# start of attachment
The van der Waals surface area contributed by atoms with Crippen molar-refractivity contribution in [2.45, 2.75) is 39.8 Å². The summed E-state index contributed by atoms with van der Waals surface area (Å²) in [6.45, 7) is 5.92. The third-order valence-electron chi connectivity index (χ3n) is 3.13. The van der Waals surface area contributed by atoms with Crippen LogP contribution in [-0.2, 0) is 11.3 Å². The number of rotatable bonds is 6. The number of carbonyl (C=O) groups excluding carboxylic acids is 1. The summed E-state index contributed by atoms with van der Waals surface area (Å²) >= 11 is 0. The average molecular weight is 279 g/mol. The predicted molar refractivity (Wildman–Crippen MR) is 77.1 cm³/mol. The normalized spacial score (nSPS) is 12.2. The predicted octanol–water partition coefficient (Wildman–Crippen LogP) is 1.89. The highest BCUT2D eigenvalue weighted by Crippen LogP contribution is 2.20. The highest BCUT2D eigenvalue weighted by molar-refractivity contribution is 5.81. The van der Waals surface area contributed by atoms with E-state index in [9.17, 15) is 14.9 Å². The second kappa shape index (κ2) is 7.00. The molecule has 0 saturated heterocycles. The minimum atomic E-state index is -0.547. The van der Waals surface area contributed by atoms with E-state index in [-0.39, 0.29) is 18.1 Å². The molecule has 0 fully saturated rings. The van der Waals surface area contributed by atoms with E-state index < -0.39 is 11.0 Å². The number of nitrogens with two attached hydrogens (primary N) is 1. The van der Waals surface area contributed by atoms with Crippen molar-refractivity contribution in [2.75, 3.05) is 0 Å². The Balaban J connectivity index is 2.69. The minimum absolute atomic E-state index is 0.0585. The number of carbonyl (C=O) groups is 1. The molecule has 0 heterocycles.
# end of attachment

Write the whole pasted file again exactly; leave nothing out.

The van der Waals surface area contributed by atoms with Crippen molar-refractivity contribution in [2.45, 2.75) is 39.8 Å². The summed E-state index contributed by atoms with van der Waals surface area (Å²) in [6.45, 7) is 5.92. The third-order valence-electron chi connectivity index (χ3n) is 3.13. The van der Waals surface area contributed by atoms with Crippen LogP contribution in [-0.2, 0) is 11.3 Å². The number of rotatable bonds is 6. The number of carbonyl (C=O) groups excluding carboxylic acids is 1. The summed E-state index contributed by atoms with van der Waals surface area (Å²) >= 11 is 0. The average molecular weight is 279 g/mol. The predicted molar refractivity (Wildman–Crippen MR) is 77.1 cm³/mol. The normalized spacial score (nSPS) is 12.2. The predicted octanol–water partition coefficient (Wildman–Crippen LogP) is 1.89. The highest BCUT2D eigenvalue weighted by Crippen LogP contribution is 2.20. The highest BCUT2D eigenvalue weighted by molar-refractivity contribution is 5.81. The van der Waals surface area contributed by atoms with E-state index in [9.17, 15) is 14.9 Å². The second kappa shape index (κ2) is 7.00. The molecule has 0 saturated heterocycles. The minimum atomic E-state index is -0.547. The van der Waals surface area contributed by atoms with E-state index in [-0.39, 0.29) is 18.1 Å². The molecule has 0 fully saturated rings. The van der Waals surface area contributed by atoms with E-state index < -0.39 is 11.0 Å². The number of nitrogens with two attached hydrogens (primary N) is 1. The van der Waals surface area contributed by atoms with Crippen molar-refractivity contribution in [2.75, 3.05) is 0 Å². The Balaban J connectivity index is 2.69. The minimum absolute atomic E-state index is 0.0585. The number of carbonyl (C=O) groups is 1. The molecule has 0 heterocycles.